Webinar: UK-India Relations Post Brexit
On 2 December, the UK India Business Council (UKIBC), in partnership with the Federation of Indian Chambers of Commerce and Industry (FICCI), hosted a webinar discussing UK-India relations post Brexit.
UKIBC Associate Director Daxa Bharadwa moderated the session led by Dilip Chenoy, Secretary General at FICCI, Richard Cranfield Partner at Allen & Overy and global Chairman of the Corporate group and Co-Head of FIG, and Shanella Rajanayagam, Trade Economist at HSBC.
In his opening remarks, Dilip Chenoy mentioned that the UK and India relationship will have a different dimension going forward. The UK will also have interest in its own interactions. Dilip surveyed the sectors of interest for both the UK and India, which included: agro and agro products; professional and financial services; auto components; IT; metals; government; and media entertainment. He noted there are many positive areas of opportunity, which could dramatically increase bilateral trade and investment.
Richard Cranfield addressed where Brexit currently stands. After reviewing key ‘milestones,’ many of which have in fact been missed, Richard noted that negotiations will continue into next year. Richard discussed political factors from both the EU and UK that could also play into effect on Brexit. A few examples included COVID, foreign policy, Scottish independence, Irish unification, and the recent US election.
Following his evaluation of the new immigration system that will be put in place, Richard examined what the free trade agreement will cover if agreed. One point was made clear: free trade agreement or not, financial services will be materially impacted. This could lead to the possibility for rulings of equivalence, which is granted by the EU and can be taken away, and therefore making it unreliable.
There was speculation on whether Brexit would affect the use of English law, but Richard assured participants that it will remain overall business as usual. As a widely used structure in many contracts, not just in the UK, English law will carry on as one of the two systems of law (the other being US law) used for international trade.
Shanella Rajanayagam assessed four scenarios for UK-EU trade negotiations and added that even if a partial trade deal is agreed, there will still be trade barriers between the UK and EU. She then explained the new UK-EU trade barriers which will weigh on economic growth with the UK Government’s economic modelling. Additionally, the HSBC UK economist expects GDP to be 6% lower by the end of 2022 compared to their pre-pandemic forecast which had predicted a more comprehensive deal with the EU.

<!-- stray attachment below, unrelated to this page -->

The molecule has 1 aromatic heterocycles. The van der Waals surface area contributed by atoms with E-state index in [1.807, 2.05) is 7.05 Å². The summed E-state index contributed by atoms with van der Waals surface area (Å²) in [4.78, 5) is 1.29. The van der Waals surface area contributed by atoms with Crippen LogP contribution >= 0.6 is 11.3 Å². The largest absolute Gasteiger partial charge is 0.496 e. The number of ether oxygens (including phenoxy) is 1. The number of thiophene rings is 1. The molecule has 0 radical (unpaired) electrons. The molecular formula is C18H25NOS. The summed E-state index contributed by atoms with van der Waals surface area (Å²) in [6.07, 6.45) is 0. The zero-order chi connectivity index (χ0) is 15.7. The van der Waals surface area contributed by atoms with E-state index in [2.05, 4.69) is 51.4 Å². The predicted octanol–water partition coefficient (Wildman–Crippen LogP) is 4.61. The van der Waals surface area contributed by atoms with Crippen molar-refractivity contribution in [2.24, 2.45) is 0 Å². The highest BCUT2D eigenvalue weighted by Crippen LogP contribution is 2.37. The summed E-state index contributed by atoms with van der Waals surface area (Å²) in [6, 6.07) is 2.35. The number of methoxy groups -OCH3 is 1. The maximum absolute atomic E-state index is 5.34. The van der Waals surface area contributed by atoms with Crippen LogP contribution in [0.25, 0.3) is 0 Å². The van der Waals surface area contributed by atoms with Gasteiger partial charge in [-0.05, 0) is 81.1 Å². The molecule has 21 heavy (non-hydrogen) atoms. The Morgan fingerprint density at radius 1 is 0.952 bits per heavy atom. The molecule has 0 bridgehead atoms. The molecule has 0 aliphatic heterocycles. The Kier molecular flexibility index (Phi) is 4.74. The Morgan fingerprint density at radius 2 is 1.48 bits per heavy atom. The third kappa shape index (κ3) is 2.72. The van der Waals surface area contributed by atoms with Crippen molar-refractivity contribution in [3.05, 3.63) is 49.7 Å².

Shanella reviewed new deals on the horizon for the UK as well as existing deals that will roll over. The UK can now press ahead with new trade deals, and it is progressing in replicating existing FTAs. Notably, some aspects of these trade deals still require the finalisation of a UK-EU trade deal completed.
Although not a fundamentally new deal, Shanella mentioned the recently signed UK-Japan trade deal, which will ensure continuity of trade preferences. In addition to preserving preferences, the benefit of trade deals is that they provide market diversification opportunities. Currently, the EU still accounts for a large share of UK trade. Shanella also touched on the economic impacts of the UK-US trade deal, which will build on existing trade linkages.
Finally, Shanella concluded her presentation by examining the macro outlook. At the moment, COVID-19 is a more important source of uncertainty than Brexit. Shanella shared insights from the newly released HSBC Navigator survey. Although business optimism has declined quite considerably this year, 68% of UK businesses and 93% of Indian businesses are positive about their international trade prospects for the next 1-2 years.
Many thanks to our exceptional speakers for providing their time and resources for this webinar. If you were unable to join our session on the day, or would like to go through the webcast again, we invite you to watch the webinar below for the discussion in full as well as view some of the resources which have been provided on this topic.